The Impact of Cardiac Rehabilitation Participation on Cardiac Syndrome X
|First Submitted Date ICMJE||July 21, 2005|
|First Posted Date ICMJE||July 25, 2005|
|Last Update Posted Date||April 22, 2015|
|Start Date ICMJE||January 2003|
|Primary Completion Date||May 2005 (Final data collection date for primary outcome measure)|
|Current Primary Outcome Measures ICMJE
|Original Primary Outcome Measures ICMJE
|Change History||Complete list of historical versions of study NCT00123617 on ClinicalTrials.gov Archive Site|
|Current Secondary Outcome Measures ICMJE
|Original Secondary Outcome Measures ICMJE
|Current Other Outcome Measures ICMJE||Not Provided|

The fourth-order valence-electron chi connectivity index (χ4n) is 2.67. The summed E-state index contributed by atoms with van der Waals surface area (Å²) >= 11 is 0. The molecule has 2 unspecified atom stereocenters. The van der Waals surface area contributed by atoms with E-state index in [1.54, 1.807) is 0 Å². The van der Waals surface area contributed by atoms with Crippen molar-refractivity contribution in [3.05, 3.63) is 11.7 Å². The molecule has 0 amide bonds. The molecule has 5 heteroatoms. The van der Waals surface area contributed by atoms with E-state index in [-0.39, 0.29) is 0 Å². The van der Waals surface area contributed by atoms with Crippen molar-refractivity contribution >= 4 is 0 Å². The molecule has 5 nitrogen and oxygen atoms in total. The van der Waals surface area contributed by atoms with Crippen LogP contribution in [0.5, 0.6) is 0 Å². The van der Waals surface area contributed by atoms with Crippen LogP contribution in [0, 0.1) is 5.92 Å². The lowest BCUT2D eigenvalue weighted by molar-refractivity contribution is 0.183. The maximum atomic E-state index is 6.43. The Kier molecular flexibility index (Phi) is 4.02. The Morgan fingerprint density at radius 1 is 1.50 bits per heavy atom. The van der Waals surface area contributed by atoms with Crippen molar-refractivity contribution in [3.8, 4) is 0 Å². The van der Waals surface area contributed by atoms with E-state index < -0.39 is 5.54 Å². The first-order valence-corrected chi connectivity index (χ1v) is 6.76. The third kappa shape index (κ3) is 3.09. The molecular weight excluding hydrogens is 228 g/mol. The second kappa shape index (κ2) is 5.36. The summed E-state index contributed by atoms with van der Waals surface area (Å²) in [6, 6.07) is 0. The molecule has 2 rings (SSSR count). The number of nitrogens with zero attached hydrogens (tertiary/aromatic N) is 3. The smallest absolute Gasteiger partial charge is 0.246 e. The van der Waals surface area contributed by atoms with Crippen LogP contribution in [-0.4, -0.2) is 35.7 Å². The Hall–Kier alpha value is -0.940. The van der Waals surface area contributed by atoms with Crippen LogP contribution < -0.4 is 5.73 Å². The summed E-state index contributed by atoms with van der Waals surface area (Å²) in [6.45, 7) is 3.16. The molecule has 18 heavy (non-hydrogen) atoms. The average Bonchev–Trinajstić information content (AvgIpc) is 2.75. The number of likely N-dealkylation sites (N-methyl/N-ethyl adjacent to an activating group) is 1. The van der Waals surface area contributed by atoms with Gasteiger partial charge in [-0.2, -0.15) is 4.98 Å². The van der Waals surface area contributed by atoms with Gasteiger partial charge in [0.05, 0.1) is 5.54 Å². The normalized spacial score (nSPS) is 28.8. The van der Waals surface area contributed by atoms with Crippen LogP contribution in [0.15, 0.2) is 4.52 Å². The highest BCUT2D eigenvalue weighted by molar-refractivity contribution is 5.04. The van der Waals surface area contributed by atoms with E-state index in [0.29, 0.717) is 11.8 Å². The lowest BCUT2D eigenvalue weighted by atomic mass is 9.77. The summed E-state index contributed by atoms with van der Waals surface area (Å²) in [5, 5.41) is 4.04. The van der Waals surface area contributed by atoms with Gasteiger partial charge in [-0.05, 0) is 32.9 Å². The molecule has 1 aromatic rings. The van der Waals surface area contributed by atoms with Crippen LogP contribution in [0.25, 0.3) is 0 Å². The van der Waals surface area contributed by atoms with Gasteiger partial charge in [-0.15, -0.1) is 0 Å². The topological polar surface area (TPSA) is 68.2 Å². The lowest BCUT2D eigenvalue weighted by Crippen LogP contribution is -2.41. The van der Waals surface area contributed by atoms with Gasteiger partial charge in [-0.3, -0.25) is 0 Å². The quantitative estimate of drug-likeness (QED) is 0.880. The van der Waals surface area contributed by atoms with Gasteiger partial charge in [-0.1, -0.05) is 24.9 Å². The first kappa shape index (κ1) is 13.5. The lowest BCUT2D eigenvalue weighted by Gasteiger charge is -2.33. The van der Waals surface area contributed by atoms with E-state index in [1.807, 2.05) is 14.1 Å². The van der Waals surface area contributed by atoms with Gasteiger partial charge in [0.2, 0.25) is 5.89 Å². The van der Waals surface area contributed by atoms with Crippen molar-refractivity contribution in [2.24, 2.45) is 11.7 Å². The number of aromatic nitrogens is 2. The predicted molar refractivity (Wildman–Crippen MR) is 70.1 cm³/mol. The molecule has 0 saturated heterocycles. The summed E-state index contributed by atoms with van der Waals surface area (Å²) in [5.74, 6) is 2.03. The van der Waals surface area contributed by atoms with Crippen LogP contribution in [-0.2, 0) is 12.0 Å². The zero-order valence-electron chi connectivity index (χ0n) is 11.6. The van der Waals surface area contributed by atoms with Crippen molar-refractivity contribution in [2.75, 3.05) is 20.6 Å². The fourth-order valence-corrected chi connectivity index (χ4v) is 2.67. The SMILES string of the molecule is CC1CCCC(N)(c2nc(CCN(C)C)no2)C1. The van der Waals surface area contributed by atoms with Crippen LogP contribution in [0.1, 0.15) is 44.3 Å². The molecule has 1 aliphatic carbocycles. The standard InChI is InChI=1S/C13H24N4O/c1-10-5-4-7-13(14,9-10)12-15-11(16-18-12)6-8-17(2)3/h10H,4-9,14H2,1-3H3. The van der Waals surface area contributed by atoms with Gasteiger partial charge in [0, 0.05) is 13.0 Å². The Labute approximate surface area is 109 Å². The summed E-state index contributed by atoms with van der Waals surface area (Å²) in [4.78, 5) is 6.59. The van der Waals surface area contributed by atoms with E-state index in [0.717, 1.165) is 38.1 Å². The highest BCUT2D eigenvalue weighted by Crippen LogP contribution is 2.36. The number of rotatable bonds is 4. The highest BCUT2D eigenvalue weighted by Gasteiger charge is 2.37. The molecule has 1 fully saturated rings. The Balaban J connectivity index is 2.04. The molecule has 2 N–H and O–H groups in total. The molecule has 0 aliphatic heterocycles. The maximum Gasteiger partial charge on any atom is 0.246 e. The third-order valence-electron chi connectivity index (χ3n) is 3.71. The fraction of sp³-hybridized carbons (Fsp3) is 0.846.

|Original Other Outcome Measures ICMJE||Not Provided|
|Brief Title ICMJE||The Impact of Cardiac Rehabilitation Participation on Cardiac Syndrome X|
|Official Title ICMJE||The Impact of Cardiac Rehabilitation on Angina Frequency, Psychological Morbidity and Quality of Life in Women With Syndrome X|
|Brief Summary||The study is designed to test the hypothesis that participation in a standard phase III group based cardiac rehabilitation programme will improve psychological morbidity, quality of life and cardiovascular risk factors, along with chest pain severity and frequency in women with cardiac syndrome X.|
Very few clinicians treating patients with Syndrome X could dispute that despite an excellent prognosis, the debilitating symptomology and ineffective treatment regimes typical in this condition give patients a miserable quality of life. First identified by Kemp (1), the triad of angina pectoris, a positive exercise test for myocardial ischemia and angiographically smooth coronary arteries continues to perplex clinician seeking a useful treatment regime.